My kids have all heard me rail against debt for years, and they've seen that this family has never borrowed money for playthings. Never.
My aversion to debt goes way back in my life. My parents had a tendency to get into too much debt with their credit card. And they often struggled with not enough money to pay the bills. I remember collection agency people calling and my mother talking to them. I remember the phone company shutting the phone off for not paying the bill. And I remember, as a teenager, helping to pay the bills a few times. As a kid, I worried a lot about my parents finances. That had an impact on me.
They say that people who went through the Great Depression grew up to be very careful with their money, not wasting it (not wasting anything) and saving. Well I can relate to that in a small way. My youthful experiences were nowhere near as bad as those of people who suffered during the Depression, yet I have always been wary and fearful of debt. I cherish freedom too much.... and the opportunities that come with freedom.
Like, for example, the opportunity to finally come home, be home all day, spend time with my grandson, and work a small family-economy business. If I were in debt, if I were a slave to debt, I would never have been able to come home and do this. If you are free from the bondage of debt, you are free to pursue interests and ideas that you otherwise couldn't pursue, and you can better afford to help and bless your family and others.
On Getting Out of Debt
I subscribe to Franklin Sanders' free daily e-mail Moneychanger commentary. I suspect that many of you who read this blog also subscribe. If you don't, go to The Moneychanger and check it out.
Earlier this week Franklin was urging his readers to get out of debt. On Thursday's e-mail commentary, Franklin wrote:
Questioning my urgent encouragement yesterday to get out of debt, one reader wrote, "I thought it's good to be a borrower during periods of high inflation. I was thinking of keeping a modest mortgage on this place."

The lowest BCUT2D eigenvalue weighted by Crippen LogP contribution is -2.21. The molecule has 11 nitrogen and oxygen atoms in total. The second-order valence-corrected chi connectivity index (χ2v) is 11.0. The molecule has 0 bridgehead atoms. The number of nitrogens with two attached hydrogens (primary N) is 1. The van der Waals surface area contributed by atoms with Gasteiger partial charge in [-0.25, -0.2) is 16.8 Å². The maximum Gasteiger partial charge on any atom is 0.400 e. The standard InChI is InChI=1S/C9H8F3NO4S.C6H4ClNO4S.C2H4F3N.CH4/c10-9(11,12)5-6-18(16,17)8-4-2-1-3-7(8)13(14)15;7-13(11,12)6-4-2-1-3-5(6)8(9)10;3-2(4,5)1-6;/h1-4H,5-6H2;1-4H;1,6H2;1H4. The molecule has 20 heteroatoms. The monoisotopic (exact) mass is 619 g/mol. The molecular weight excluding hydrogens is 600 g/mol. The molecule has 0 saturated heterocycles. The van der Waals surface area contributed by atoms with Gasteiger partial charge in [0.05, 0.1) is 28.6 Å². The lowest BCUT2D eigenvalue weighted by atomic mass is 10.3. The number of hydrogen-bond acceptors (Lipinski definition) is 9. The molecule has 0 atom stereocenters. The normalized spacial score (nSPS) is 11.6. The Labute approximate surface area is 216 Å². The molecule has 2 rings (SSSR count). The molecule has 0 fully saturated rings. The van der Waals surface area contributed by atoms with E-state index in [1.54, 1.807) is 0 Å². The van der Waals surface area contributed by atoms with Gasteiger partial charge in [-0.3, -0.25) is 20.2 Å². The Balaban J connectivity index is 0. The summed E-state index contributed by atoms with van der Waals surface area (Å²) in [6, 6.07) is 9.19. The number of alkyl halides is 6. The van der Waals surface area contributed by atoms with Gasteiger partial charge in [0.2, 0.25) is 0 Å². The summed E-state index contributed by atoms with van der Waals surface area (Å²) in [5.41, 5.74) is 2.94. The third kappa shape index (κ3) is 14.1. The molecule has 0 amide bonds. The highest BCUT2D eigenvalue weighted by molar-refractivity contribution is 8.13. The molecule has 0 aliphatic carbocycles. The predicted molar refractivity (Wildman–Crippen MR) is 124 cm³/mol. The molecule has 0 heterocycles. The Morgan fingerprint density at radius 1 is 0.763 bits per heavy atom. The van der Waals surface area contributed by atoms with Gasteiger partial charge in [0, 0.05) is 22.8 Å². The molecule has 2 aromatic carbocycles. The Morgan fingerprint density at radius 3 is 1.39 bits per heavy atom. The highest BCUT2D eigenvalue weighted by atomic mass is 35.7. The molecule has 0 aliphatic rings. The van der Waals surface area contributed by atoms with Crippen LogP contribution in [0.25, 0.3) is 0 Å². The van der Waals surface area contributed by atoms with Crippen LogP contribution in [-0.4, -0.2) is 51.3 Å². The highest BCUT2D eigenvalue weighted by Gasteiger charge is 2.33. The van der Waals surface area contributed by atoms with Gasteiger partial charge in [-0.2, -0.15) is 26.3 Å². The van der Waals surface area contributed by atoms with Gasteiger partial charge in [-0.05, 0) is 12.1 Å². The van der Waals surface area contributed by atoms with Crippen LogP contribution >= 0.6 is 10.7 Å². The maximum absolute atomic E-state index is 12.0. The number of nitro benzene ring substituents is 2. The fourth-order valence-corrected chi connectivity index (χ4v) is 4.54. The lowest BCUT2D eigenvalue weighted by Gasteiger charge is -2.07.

Logic here is that you will repay in dollars cheaper than you borrowed. While that is abstractly true, there's no guarantee that those cheaper dollars will come easier to you than today's dollars. Suppose your wages don't keep pace with inflation, as they never do.
Ignoring also the larceny that dwells in that logic, my get-out-of-debt warning springs from a far deeper motive: you can't break a man that don't borrow. Debt makes you vulnerable because unlike the yankee government, you can't print dollars. You must earn dollars to make payments on the debt, or lose the collateral, maybe even go bankrupt. Problem with a "modest" mortgage is that debt, like whiskey, intoxicates. We take on a little, it makes us feel richer, stronger, braver, better looking, smarter, so we keep adding modest amounts until we're debt-drunk & have sold ourselves into lifetime debt slavery.
Getting out of debt won't deliver you entirely from our lunatic financial & economic system, but it will extricate you from the banks, & put your feet on your own, owned dirt, small and lowly tho it be. You'll be that rarest of creatures today: a debt-free man.
To me that outweighs the delicious pleasure of cheating a cheater, i.e., paying a bank back with cheaper dollars.
I was listening to a past episode of Kevin Swanson's Generations Radio broadcast and he was telling of a single mother in his church with a young teenage son. The boy may have been 15 or 16 years old. The mother was having trouble paying her rent. The elders of the church advised the son to get a job and help his mother pay the bills. Their belief is that boys should stop playing video games and start taking on the responsibilities of men. How often do you hear that these days?
It used to be (in pre-industrial civilizations) that boys went straight from boyhood to manhood. They skipped the problematic modern adolescent stage. Those were the days, eh?
I plan to be back here next Friday for another clothespin break update. Maybe I'll dream of another word by then too.
P.S. keep an eye on the Classic American Clothespins web site.